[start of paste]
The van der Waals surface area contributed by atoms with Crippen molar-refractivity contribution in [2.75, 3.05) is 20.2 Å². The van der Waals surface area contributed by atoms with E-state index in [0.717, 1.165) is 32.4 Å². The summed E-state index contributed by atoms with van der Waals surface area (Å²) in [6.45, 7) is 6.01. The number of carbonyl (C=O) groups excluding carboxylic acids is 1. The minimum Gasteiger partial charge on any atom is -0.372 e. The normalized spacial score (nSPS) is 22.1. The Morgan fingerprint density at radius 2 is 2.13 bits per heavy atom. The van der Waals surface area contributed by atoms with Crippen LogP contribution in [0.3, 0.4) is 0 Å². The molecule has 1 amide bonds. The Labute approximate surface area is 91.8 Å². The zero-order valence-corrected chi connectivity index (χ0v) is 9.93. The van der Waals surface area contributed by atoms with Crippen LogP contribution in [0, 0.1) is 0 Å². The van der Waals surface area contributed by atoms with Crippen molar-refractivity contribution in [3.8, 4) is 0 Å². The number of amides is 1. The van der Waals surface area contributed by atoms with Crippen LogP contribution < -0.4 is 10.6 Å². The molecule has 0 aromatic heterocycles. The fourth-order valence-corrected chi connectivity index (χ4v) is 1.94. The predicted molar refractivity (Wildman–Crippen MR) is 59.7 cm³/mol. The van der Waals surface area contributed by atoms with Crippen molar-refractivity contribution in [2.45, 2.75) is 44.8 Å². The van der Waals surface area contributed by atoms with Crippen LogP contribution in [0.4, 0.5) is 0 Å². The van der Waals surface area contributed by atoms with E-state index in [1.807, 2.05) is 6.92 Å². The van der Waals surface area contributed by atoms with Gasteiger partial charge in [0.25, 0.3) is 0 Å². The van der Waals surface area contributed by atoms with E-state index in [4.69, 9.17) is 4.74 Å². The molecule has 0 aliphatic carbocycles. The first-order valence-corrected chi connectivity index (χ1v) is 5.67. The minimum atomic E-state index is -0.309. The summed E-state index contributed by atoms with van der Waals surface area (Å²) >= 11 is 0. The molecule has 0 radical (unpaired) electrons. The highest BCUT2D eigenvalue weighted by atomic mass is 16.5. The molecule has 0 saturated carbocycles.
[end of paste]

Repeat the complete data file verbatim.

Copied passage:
The van der Waals surface area contributed by atoms with Crippen molar-refractivity contribution in [2.75, 3.05) is 20.2 Å². The van der Waals surface area contributed by atoms with E-state index in [0.717, 1.165) is 32.4 Å². The summed E-state index contributed by atoms with van der Waals surface area (Å²) in [6.45, 7) is 6.01. The number of carbonyl (C=O) groups excluding carboxylic acids is 1. The minimum Gasteiger partial charge on any atom is -0.372 e. The normalized spacial score (nSPS) is 22.1. The Morgan fingerprint density at radius 2 is 2.13 bits per heavy atom. The van der Waals surface area contributed by atoms with Crippen LogP contribution in [0.3, 0.4) is 0 Å². The molecule has 1 amide bonds. The Labute approximate surface area is 91.8 Å². The zero-order valence-corrected chi connectivity index (χ0v) is 9.93. The van der Waals surface area contributed by atoms with Crippen LogP contribution in [0, 0.1) is 0 Å². The van der Waals surface area contributed by atoms with Crippen molar-refractivity contribution in [3.8, 4) is 0 Å². The number of amides is 1. The van der Waals surface area contributed by atoms with Crippen LogP contribution < -0.4 is 10.6 Å². The molecule has 0 aromatic heterocycles. The fourth-order valence-corrected chi connectivity index (χ4v) is 1.94. The predicted molar refractivity (Wildman–Crippen MR) is 59.7 cm³/mol. The van der Waals surface area contributed by atoms with Crippen molar-refractivity contribution in [2.45, 2.75) is 44.8 Å². The van der Waals surface area contributed by atoms with Crippen LogP contribution in [0.4, 0.5) is 0 Å². The van der Waals surface area contributed by atoms with E-state index in [1.807, 2.05) is 6.92 Å². The van der Waals surface area contributed by atoms with Gasteiger partial charge in [0.25, 0.3) is 0 Å². The van der Waals surface area contributed by atoms with E-state index in [4.69, 9.17) is 4.74 Å². The molecule has 0 aliphatic carbocycles. The first-order valence-corrected chi connectivity index (χ1v) is 5.67. The minimum atomic E-state index is -0.309. The summed E-state index contributed by atoms with van der Waals surface area (Å²) >= 11 is 0. The molecule has 0 radical (unpaired) electrons. The highest BCUT2D eigenvalue weighted by atomic mass is 16.5. The molecule has 0 saturated carbocycles.